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TV Review: Versailles (Season 2, Episode 1)


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Versailles returns to our screens and is as opulent and delicious as ever, indulging in all things scandalous and promising audiences scenes of sex and murder on every corner. 

The first episode is fast paced throughout, teasing viewers with tantalising treats including gruesome deaths and sexual debauchery without a moment's rest, lest we all awaken from the dream that is Versailles.

Opening to the immediate aftermath of Henriette’s (Noémie Schmidt) murder and the dauphin’s abduction, audiences witness a Versailles under attack and a king in turmoil. Furious and heartbroken Louis (George Blagden) is crueller and more determined than ever, both to finish the construction of his palace and to thwart his enemies once and for all. As such, viewers should prepare for a colder yet still desirable Louis and as a result, a colder Versailles to match. 

Unsurprisingly Louis is still the lothario that audiences came to know in the first season, as his relationship with Madame de Montespan (Anna Brewster) deepens and his relationship with his wife (Elisa Lasowski) remains strained. Indeed, the first episode suggests that once again a significant storyline in the show will be how Louis balances the women in his life and how he separates love from business. Madame de Montespan is undeniably more ambitious than either the queen or Louis’ previous mistresses and it will certainly be entertaining to see how she uses her sexuality to climb ever closer to the power of the crown. Both she and Louis are strong and passionate characters and, if this episode is anything to go by, these traits will act both as an attraction and a repellent, leading to more fights in the future.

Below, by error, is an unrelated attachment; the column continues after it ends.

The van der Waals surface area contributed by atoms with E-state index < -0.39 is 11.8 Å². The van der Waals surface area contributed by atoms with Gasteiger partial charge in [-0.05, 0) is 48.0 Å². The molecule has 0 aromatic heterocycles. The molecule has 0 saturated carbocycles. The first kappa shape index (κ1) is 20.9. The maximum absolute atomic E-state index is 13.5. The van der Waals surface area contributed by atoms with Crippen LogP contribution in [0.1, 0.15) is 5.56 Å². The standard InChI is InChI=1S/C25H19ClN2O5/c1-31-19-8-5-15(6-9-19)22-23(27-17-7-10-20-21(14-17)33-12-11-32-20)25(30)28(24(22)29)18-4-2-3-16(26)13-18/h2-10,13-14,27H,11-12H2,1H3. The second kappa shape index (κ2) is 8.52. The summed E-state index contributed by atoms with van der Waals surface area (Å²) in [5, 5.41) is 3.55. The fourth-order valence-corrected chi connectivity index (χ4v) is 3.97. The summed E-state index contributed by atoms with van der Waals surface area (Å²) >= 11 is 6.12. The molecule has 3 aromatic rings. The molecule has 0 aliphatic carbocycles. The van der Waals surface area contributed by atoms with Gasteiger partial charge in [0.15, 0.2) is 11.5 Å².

By now, audiences are aware that beneath the entrancing beauty of Versailles, true ugliness awaits and this certainly looks to be a prominent theme in the second season of the show. From the very start, Louis begins his battle against poison, determined to eradicate it from his court even as it becomes more popular among his courtiers. At the same time, he must fight the ever growing influence of William of Orange (George Webster) as spies in his court continue to serve the enemy and plot his demise. 

Louis’ brother Philippe (Alexander Vlahos) is as charming as ever, entrancing the audience with his wit and beauty, though there is undeniably a more sombre tone to the character following the death of his wife and banishment of his lover. Nevertheless, he remains a large contributor to the wicked humour of the show, and offers audiences an escape from the dark deeds occurring at Versailles. Choosing to remain away from Versailles and his brother, with whom his relationship remains complicated, Philippe embraces pleasure and plenitude with a delightful group of handsome and dim-witted young men. Alexander Vlahos once more offers an impressive performance as Philippe, adding a delicious complexity to the show. The most notable element of Vlahos’ performance is the forceful impression his character makes in this episode, despite only appearing in a few scenes. An actor who can accomplish this is certainly to be applauded and will undoubtedly offer more engaging performances as the season continues. 

Similarly impressive performances are given by George Blagden and Tygh Runyan, who return to their characters with a vigour and passion that jumps off the screen. Blagden offers an engaging performance in Versailles, shifting from gentle lover to furious monarch flawlessly, allowing the episode to maintain the attention and interest of the viewer throughout. Meanwhile Runyan is suitably terrifying as Fabien Marchal, the King’s head of security. A man not easily forgotten due to the brutal torture we often witness him carry out, Marchal is a forceful character who is well suited to the vicious nature of life at Versailles. This being said, do not underestimate Runyan as a man merely suited to playing the aggressor - this episode shows he has a surprising ability to portray gentleness and hesitant affection, as shown through his scenes with the women in his life, including Sophie and Claudine.

This first episode is a success, starting the second season of Versailles off with a bang. Despite the chaos and intrigue of last season, it seems there might somehow be even more drama afoot this year, offering audiences the sinful delights of the French court and all the corruption that comes with it. 

Versailles airs on Fridays at 9.30pm on BBC Two.


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